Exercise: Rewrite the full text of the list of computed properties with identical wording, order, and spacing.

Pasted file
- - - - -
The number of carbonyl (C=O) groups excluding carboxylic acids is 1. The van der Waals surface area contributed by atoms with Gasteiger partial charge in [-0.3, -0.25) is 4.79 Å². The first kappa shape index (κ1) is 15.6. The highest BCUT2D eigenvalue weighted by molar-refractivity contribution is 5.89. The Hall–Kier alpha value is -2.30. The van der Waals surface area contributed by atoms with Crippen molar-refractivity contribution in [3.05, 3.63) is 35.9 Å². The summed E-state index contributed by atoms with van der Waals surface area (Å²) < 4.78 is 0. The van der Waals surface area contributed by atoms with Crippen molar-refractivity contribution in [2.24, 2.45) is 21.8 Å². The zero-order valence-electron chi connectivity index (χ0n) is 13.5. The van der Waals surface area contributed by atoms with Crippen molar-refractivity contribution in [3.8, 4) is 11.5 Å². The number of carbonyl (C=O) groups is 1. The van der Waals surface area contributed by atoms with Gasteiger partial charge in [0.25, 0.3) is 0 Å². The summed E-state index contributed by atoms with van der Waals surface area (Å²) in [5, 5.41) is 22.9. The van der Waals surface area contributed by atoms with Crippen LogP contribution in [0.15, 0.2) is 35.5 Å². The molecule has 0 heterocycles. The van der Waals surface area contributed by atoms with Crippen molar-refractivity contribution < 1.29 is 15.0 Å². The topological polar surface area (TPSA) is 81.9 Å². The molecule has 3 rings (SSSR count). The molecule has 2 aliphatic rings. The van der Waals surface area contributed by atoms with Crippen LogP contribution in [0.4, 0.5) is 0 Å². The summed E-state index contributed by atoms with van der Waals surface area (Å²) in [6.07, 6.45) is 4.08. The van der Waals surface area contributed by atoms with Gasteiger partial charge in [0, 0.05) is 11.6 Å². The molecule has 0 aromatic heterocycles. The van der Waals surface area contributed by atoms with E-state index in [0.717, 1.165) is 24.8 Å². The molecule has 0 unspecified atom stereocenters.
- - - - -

The number of carbonyl (C=O) groups excluding carboxylic acids is 1. The van der Waals surface area contributed by atoms with Gasteiger partial charge in [-0.3, -0.25) is 4.79 Å². The first kappa shape index (κ1) is 15.6. The highest BCUT2D eigenvalue weighted by molar-refractivity contribution is 5.89. The Hall–Kier alpha value is -2.30. The van der Waals surface area contributed by atoms with Crippen molar-refractivity contribution in [3.05, 3.63) is 35.9 Å². The summed E-state index contributed by atoms with van der Waals surface area (Å²) < 4.78 is 0. The van der Waals surface area contributed by atoms with Crippen molar-refractivity contribution in [2.24, 2.45) is 21.8 Å². The zero-order valence-electron chi connectivity index (χ0n) is 13.5. The van der Waals surface area contributed by atoms with Crippen molar-refractivity contribution in [3.8, 4) is 11.5 Å². The number of carbonyl (C=O) groups is 1. The van der Waals surface area contributed by atoms with Gasteiger partial charge in [0.25, 0.3) is 0 Å². The summed E-state index contributed by atoms with van der Waals surface area (Å²) in [5, 5.41) is 22.9. The van der Waals surface area contributed by atoms with Crippen LogP contribution in [0.15, 0.2) is 35.5 Å². The molecule has 0 heterocycles. The van der Waals surface area contributed by atoms with Crippen molar-refractivity contribution < 1.29 is 15.0 Å². The topological polar surface area (TPSA) is 81.9 Å². The molecule has 3 rings (SSSR count). The molecule has 2 aliphatic rings. The van der Waals surface area contributed by atoms with Crippen LogP contribution in [0.4, 0.5) is 0 Å². The summed E-state index contributed by atoms with van der Waals surface area (Å²) in [6.07, 6.45) is 4.08. The van der Waals surface area contributed by atoms with Gasteiger partial charge in [0, 0.05) is 11.6 Å². The molecule has 0 aromatic heterocycles. The van der Waals surface area contributed by atoms with E-state index in [0.717, 1.165) is 24.8 Å². The molecule has 0 unspecified atom stereocenters.